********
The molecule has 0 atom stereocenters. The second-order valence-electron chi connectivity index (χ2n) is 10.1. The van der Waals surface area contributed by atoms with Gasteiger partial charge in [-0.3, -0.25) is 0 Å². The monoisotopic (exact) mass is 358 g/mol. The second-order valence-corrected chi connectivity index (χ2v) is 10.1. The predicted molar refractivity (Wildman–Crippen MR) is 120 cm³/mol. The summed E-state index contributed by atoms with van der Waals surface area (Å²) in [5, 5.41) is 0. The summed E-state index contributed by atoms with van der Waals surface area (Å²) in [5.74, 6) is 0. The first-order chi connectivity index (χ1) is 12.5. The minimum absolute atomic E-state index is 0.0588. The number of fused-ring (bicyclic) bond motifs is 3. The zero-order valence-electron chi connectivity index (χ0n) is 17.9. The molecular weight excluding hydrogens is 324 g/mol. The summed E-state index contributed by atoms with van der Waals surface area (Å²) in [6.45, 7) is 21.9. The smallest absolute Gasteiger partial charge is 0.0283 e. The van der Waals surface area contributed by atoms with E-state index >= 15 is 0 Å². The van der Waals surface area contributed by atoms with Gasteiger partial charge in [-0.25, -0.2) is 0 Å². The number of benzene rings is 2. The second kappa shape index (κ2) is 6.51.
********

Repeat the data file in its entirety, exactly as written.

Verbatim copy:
The molecule has 0 atom stereocenters. The second-order valence-electron chi connectivity index (χ2n) is 10.1. The van der Waals surface area contributed by atoms with Gasteiger partial charge in [-0.3, -0.25) is 0 Å². The monoisotopic (exact) mass is 358 g/mol. The second-order valence-corrected chi connectivity index (χ2v) is 10.1. The predicted molar refractivity (Wildman–Crippen MR) is 120 cm³/mol. The summed E-state index contributed by atoms with van der Waals surface area (Å²) in [5, 5.41) is 0. The summed E-state index contributed by atoms with van der Waals surface area (Å²) in [5.74, 6) is 0. The first-order chi connectivity index (χ1) is 12.5. The minimum absolute atomic E-state index is 0.0588. The number of fused-ring (bicyclic) bond motifs is 3. The zero-order valence-electron chi connectivity index (χ0n) is 17.9. The molecular weight excluding hydrogens is 324 g/mol. The summed E-state index contributed by atoms with van der Waals surface area (Å²) in [6.45, 7) is 21.9. The smallest absolute Gasteiger partial charge is 0.0283 e. The van der Waals surface area contributed by atoms with E-state index >= 15 is 0 Å². The van der Waals surface area contributed by atoms with Gasteiger partial charge in [-0.25, -0.2) is 0 Å². The number of benzene rings is 2. The second kappa shape index (κ2) is 6.51.